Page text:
Laura Ingraham is at it again.
On "Fox & Friends" Tuesday, the conservative pundit -- who has made no secret of her anti-birth control positions in the past -- argued that the Obama administration's decision to drop age restrictions on the sale of morning-after contraceptive Plan B One Step was "a good deal" for pedophiles and statutory rapists.
It’s a good deal for pedophiles, a good deal for people who commit statutory rape against young girls. If mothers and fathers across this country hear this, and they think, ‘Well, I guess my daughter or her boyfriend or her rapist can go out to a pharmacy and get a bunch of, you know, hormone pills to give a little girl’... We don’t really know the effect of a spiking or dropping a little girl’s... in many cases a young woman’s or a little girl’s hormonal levels. It’s outrageous!
The diatribe was provoked by a question from "Fox & Friends" host Steve Doocy, who said the Obama administration had "extraordinarily" decided to allow underage girls to buy the morning-after pill. In fact, the administration had previously come out in favor of age restrictions on the contraception several times, much to the distress of reproductive rights groups.
In 2011, Health and Human Services Secretary Kathleen Sebelius ordered the FDA to limit the sale of the Plan-B One Step morning-after pill to women over 17. (Obama endorsed that move.) When a U.S. district court judge ruled in April that the policy was "arbitrary, capricious and unreasonable," the Justice Department challenged the decision. Last week, an appeals court ruled that a different, two-pill morning-after drug should come without age restrictions, finally prompting the administration to drop its challenges.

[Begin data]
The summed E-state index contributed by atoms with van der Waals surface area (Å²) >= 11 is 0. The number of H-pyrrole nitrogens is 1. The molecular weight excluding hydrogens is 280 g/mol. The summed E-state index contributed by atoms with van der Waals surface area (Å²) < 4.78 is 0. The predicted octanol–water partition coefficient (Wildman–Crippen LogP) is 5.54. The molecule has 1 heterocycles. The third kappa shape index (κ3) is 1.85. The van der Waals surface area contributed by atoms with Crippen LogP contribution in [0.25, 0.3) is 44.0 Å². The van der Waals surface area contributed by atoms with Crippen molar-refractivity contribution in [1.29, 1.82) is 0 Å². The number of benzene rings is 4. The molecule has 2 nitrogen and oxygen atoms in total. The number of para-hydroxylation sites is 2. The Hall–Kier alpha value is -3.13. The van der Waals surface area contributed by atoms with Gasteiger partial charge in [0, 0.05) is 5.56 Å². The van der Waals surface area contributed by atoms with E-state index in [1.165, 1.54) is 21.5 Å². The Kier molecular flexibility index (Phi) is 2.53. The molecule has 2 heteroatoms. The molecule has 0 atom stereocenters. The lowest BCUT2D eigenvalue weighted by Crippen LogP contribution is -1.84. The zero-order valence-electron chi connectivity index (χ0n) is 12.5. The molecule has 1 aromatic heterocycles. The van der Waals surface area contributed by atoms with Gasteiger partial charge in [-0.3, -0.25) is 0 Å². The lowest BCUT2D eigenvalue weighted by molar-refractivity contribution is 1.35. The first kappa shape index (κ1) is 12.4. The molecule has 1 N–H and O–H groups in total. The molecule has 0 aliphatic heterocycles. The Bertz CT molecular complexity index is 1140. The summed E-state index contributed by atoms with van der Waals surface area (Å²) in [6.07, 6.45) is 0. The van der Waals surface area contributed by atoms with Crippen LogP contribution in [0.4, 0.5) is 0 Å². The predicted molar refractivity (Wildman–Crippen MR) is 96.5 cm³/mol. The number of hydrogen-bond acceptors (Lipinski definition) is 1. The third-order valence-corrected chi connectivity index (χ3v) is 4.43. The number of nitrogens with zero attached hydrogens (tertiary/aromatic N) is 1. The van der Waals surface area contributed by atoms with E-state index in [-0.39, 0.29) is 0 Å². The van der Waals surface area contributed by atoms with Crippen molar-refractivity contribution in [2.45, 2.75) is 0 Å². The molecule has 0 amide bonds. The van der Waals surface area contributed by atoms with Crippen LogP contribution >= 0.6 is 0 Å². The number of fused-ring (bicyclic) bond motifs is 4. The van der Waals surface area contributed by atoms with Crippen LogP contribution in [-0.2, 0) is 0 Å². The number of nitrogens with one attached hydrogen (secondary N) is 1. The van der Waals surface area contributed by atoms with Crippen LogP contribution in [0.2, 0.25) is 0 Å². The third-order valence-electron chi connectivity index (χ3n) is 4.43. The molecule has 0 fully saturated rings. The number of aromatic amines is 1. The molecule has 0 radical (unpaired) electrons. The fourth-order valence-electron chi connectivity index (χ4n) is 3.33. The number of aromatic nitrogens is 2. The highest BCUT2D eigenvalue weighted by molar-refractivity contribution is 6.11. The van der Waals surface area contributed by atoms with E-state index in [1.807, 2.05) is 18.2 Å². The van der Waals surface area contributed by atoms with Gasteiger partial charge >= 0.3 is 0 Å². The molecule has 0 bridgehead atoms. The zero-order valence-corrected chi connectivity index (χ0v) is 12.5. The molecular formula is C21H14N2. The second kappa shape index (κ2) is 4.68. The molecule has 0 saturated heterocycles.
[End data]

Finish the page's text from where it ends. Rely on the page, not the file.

The morning-after pill has long been a flashpoint for controversy, particularly on Fox News. However, Ingraham's suggestion that expanded access to the drug would aid in sexual abuse does not pass muster. As Katie McDonough pointed out over at Salon in May:
This line of argument is not based in reality: forensic investigations do not require a pregnancy to confirm an assault and women’s bodies are not incubators for evidence in rape cases.
Women's health experts have long supported universal access to the morning-after pill. Nancy Northrup, CEO of the Center for Reproductive Rights, said of the administration's reversal that she was "pleased that women should soon be able to buy Plan B One-Step without the arbitrary restrictions that kept it locked behind the pharmacy counter when they needed it most urgently."